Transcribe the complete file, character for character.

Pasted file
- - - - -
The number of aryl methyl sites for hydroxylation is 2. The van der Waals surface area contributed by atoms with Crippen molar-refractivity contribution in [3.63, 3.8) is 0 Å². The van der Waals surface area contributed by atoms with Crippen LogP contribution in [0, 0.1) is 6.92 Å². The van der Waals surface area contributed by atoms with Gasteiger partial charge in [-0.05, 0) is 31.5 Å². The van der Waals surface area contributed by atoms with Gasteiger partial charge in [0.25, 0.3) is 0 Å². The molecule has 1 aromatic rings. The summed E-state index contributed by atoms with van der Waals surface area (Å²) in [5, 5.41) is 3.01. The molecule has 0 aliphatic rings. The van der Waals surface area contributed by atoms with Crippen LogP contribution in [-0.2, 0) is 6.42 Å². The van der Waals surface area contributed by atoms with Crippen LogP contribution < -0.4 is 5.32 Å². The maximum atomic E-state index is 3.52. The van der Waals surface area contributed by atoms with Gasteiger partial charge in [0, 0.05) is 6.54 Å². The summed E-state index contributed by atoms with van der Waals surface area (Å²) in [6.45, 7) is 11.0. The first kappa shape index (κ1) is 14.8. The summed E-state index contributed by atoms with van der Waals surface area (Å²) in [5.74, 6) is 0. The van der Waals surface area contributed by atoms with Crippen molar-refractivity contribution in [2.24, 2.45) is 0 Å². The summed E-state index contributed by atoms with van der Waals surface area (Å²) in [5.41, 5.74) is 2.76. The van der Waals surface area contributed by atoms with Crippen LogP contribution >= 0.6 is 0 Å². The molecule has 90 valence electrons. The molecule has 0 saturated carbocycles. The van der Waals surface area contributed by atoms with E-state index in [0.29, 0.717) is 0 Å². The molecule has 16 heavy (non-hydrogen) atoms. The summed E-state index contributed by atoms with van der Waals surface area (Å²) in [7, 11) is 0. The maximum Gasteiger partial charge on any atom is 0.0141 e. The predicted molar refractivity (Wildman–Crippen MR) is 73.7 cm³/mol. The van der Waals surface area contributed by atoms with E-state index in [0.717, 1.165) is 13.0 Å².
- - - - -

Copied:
The number of aryl methyl sites for hydroxylation is 2. The van der Waals surface area contributed by atoms with Crippen molar-refractivity contribution in [3.63, 3.8) is 0 Å². The van der Waals surface area contributed by atoms with Crippen LogP contribution in [0, 0.1) is 6.92 Å². The van der Waals surface area contributed by atoms with Gasteiger partial charge in [-0.05, 0) is 31.5 Å². The van der Waals surface area contributed by atoms with Gasteiger partial charge in [0.25, 0.3) is 0 Å². The molecule has 1 aromatic rings. The summed E-state index contributed by atoms with van der Waals surface area (Å²) in [5, 5.41) is 3.01. The molecule has 0 aliphatic rings. The van der Waals surface area contributed by atoms with Crippen LogP contribution in [-0.2, 0) is 6.42 Å². The van der Waals surface area contributed by atoms with Crippen LogP contribution < -0.4 is 5.32 Å². The maximum atomic E-state index is 3.52. The van der Waals surface area contributed by atoms with Gasteiger partial charge in [0, 0.05) is 6.54 Å². The summed E-state index contributed by atoms with van der Waals surface area (Å²) in [6.45, 7) is 11.0. The first kappa shape index (κ1) is 14.8. The summed E-state index contributed by atoms with van der Waals surface area (Å²) in [5.74, 6) is 0. The van der Waals surface area contributed by atoms with Crippen molar-refractivity contribution in [2.24, 2.45) is 0 Å². The summed E-state index contributed by atoms with van der Waals surface area (Å²) in [5.41, 5.74) is 2.76. The van der Waals surface area contributed by atoms with Crippen LogP contribution >= 0.6 is 0 Å². The molecule has 90 valence electrons. The molecule has 0 saturated carbocycles. The van der Waals surface area contributed by atoms with E-state index in [0.29, 0.717) is 0 Å². The molecule has 16 heavy (non-hydrogen) atoms. The summed E-state index contributed by atoms with van der Waals surface area (Å²) in [7, 11) is 0. The maximum Gasteiger partial charge on any atom is 0.0141 e. The predicted molar refractivity (Wildman–Crippen MR) is 73.7 cm³/mol. The van der Waals surface area contributed by atoms with E-state index in [0.717, 1.165) is 13.0 Å².